Reed v. State

Annotate this Case

456 S.W.2d 393 (1970)

Bobby Glenn REED, Appellant, v. The STATE of Texas, Appellee.

No. 43015.

Court of Criminal Appeals of Texas.

July 15, 1970.

*394 Van Ballew, Dallas, for appellant.

Henry Wade, Dist. Atty., Harry J. Schulz, Jr., W. T. Westmoreland, Jr., Edgar Mason and John B. Tolle, Asst. Dist. Attys., Dallas, and Jim D. Vollers, State's Atty., Austin, for the State.



The offense is burglary with a prior conviction for an offense of the same nature alleged for enhancement; the punishment, 12 years.

Appellant's first ground of error is that the trial court erred in failing to grant his motion to inspect the grand jury testimony. Reliance is had upon Dennis v. United States, 384 U.S. 855, 86 S. Ct. 1840, 16 L. Ed. 2d 973. An examination of the opinion shows that the court in Dennis, supra, spelled out the five reasons why the court found that the grand jury testimony should have been furnished to the defendants in that case. No reason is advanced by this appellant, and we have concluded that our prior holding in Bryant v. State, Tex.Cr.App., 423 S.W.2d 320, is authority in support of the court's action.

His second ground of error is that the trial court commented on the weight of the evidence. Officer Davison was being questioned by the prosecutor as follows:

Q. Did you have an occasion to go in that building that night? A. Yes sir. Q. What, if anything, did you find of an unusual nature in that building? A. I found a man sitting in the north-west corner of the building MR. BARCLAY: I object to that, Your Honor; I object to that as being unresponsive. THE COURT: It would be up to the jury; it might be unusual to find a man in there.

In Garcia v. State, Tex.Cr.App., 427 S.W.2d 897, and again in Ferrell v. State, Tex. Cr.App., 429 S.W.2d 901, we have pointed out that the remarks of the court must be calculated to inure to the benefit of the state or injure an accused before reversible error is reflected.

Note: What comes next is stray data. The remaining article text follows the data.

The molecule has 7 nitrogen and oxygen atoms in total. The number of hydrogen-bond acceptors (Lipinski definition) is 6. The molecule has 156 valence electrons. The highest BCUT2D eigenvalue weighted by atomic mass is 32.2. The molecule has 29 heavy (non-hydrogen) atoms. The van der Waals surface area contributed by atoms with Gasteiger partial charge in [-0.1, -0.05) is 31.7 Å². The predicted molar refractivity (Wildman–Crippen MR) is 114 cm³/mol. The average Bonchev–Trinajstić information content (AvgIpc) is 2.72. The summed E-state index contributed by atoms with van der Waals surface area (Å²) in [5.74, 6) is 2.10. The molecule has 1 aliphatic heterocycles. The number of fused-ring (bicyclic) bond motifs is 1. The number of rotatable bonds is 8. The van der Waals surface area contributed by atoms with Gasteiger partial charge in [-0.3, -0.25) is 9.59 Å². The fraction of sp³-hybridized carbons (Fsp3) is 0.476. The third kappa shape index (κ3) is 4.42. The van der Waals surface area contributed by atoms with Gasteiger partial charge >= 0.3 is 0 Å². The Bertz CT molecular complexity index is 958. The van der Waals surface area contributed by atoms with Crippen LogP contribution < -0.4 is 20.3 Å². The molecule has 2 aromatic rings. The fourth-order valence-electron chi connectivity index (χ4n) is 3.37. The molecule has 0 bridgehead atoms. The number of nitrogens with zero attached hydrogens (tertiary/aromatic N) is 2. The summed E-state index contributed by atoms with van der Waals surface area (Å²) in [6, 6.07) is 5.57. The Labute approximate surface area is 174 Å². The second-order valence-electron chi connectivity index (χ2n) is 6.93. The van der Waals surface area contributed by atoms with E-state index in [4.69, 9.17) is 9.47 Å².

His third ground of error is that the court erred in admitting into evidence a "clasp." The injured party testified that he had in his possession a "clasp" that was taken from his warehouse door at the time of the burglary, and the same was introduced in evidence as state's exhibit no. 2. No error is perceived.

His fourth ground of error is, if we properly understand, related to the calling of witness who had not been listed on the indictment. In Hackathorn v. State, Tex.Cr.App., 422 S.W.2d 920, we held compliance with Article 392, Vernon's Ann.C.C.P. (now, Article 20.20, V.A.C.C. P.) to be directory and not mandatory.

*395 His fifth ground, also not supported by authority, is that the court erred in admitting at the punishment hearing proof as to appellant's prior conviction alleged for enhancement.

His last contention is that the evidence is insufficient to show an intent to steal. We have held in Byrd v. State, Tex. Cr.App., 435 S.W.2d 508, that the breaking and entering a house at night time raises a presumption that the act was done with intent to steal.

Finding no reversible error, the judgment is affirmed.